Turkish Steel Industry In 2016 Tarih: 22 March 2017

Despite the partial recovery in 2016, Turkish steel sector has not been able to compensate the losses of 2012-2015 period. After declining by 12 % in 2012-2015 crude steel output increased to 33.2 mt in 2016, up by % 5.2. However, in spite of the increase, crude steel output was still behind 2012 level, by 7.6 %. As output increased steel sector’s capacity utilization ratio rose from 62.5 % to 64.4 % in 2016, keeping 18 mt of capacity idle.

Turkish steel sector needs higher growth rates to be able to compensate the losses of the previous 3 years. Scrap/iron ore costs stabilized at a reasonable level, China’s dumped steel export started to decline after facing a sharp reaction from the world steel industry and Turkish government continue huge investments to mega projects. All these developments positively affected Turkish steel sectors expectations for 2017 both in terms of production and export.

As a result of the negative trend seen especially in the second half, Turkey’s steel consumption fell by 0.9% in 2016. Although Turkey’s steel consumption soared by 21 % during the last 4 years, crude steel production declined by 7.6 %. During the same period while Turkey’s total steel export tonnage decreased by 18 %, imports increased by a whopping 50 % from 11.8 mt to 17.5 mt. The increase in domestic consumption was met through imported material, which grew by 50 %. After becoming a net importer country after 15 years in 2015, Turkey kept its net importer position last year despite some recovery.

While Turkey’s steel products export/import ratio was 99 % in 2016, 51 % of the domestic steel consumption was met through imported material. However, the increasing tendency in steel production and export, also the downtrend in import last year, are considered encouraging signals for the Turkish steel industry.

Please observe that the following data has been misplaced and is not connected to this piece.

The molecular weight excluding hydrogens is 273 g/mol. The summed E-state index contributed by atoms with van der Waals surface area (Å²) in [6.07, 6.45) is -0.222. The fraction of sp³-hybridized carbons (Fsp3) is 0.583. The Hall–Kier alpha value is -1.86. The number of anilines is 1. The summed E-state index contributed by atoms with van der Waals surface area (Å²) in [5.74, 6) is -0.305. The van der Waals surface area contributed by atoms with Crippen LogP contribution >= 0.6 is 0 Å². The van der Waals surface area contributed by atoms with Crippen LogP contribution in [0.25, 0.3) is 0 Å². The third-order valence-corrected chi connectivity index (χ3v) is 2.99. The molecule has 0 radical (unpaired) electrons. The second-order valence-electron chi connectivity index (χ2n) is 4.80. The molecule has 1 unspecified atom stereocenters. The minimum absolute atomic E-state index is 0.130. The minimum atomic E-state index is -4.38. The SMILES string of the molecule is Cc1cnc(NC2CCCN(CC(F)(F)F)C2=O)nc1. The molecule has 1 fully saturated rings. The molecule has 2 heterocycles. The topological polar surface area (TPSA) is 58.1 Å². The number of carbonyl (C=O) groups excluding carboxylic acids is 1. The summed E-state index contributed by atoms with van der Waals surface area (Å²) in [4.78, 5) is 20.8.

Especially flat steel producers are still under pressure because of the high level of dumped and subsidized steel import. The  fact that capacity utilization ratio of flat steel sector was 55 % and 8 million tons of established capacity was idle last year reveals the problems flat steel sector face caused by dumped, subsidized and unfair import should be addressed urgently.

Turkish steel sector’s performance was adversely affected by global overcapacity, price fluctuations as well as import of subsidized, low-quality steel products. The burdens on the shoulders of the steel industry like TRT fund and environmental contribution tax related cuts are also among the factors that negatively affect the competitiveness of the Turkish steel industry.

Taking into account that, while different kinds of incentives are on the table for other industrial sectors and steel industry cannot benefit from any state aid in any form, measures need to be taken to minimize input costs and import of dumped steel to the domestic market. These are vital steps for Turkish steel industry to restore its competitiveness.